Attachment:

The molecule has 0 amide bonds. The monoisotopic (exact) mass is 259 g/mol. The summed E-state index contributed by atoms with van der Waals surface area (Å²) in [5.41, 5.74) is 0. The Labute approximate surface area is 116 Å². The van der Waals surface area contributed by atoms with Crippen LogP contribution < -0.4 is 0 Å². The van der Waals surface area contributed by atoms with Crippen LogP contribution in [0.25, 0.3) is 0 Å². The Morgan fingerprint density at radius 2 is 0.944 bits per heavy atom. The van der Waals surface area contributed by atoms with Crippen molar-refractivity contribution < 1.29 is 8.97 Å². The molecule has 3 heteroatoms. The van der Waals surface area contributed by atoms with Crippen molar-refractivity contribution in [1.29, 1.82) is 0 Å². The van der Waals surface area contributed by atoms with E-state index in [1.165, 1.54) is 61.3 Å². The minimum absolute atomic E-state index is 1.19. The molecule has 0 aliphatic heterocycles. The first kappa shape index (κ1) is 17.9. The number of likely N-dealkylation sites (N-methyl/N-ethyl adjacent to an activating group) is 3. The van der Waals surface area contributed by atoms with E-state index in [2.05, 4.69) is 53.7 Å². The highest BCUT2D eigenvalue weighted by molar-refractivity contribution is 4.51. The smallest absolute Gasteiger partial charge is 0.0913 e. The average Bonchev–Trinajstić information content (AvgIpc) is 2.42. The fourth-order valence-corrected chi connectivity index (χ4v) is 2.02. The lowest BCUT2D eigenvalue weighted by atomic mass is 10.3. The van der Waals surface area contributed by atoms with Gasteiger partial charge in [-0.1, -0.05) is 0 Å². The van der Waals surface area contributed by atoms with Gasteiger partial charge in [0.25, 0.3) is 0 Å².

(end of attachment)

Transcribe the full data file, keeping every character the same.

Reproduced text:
The molecule has 0 amide bonds. The monoisotopic (exact) mass is 259 g/mol. The summed E-state index contributed by atoms with van der Waals surface area (Å²) in [5.41, 5.74) is 0. The Labute approximate surface area is 116 Å². The van der Waals surface area contributed by atoms with Crippen LogP contribution < -0.4 is 0 Å². The van der Waals surface area contributed by atoms with Crippen LogP contribution in [0.25, 0.3) is 0 Å². The Morgan fingerprint density at radius 2 is 0.944 bits per heavy atom. The van der Waals surface area contributed by atoms with Crippen molar-refractivity contribution < 1.29 is 8.97 Å². The molecule has 3 heteroatoms. The van der Waals surface area contributed by atoms with Crippen molar-refractivity contribution in [1.29, 1.82) is 0 Å². The van der Waals surface area contributed by atoms with E-state index in [1.165, 1.54) is 61.3 Å². The minimum absolute atomic E-state index is 1.19. The molecule has 0 aliphatic heterocycles. The first kappa shape index (κ1) is 17.9. The number of likely N-dealkylation sites (N-methyl/N-ethyl adjacent to an activating group) is 3. The van der Waals surface area contributed by atoms with E-state index in [2.05, 4.69) is 53.7 Å². The highest BCUT2D eigenvalue weighted by molar-refractivity contribution is 4.51. The smallest absolute Gasteiger partial charge is 0.0913 e. The average Bonchev–Trinajstić information content (AvgIpc) is 2.42. The fourth-order valence-corrected chi connectivity index (χ4v) is 2.02. The lowest BCUT2D eigenvalue weighted by atomic mass is 10.3. The van der Waals surface area contributed by atoms with Gasteiger partial charge in [-0.1, -0.05) is 0 Å². The van der Waals surface area contributed by atoms with Gasteiger partial charge in [0.25, 0.3) is 0 Å².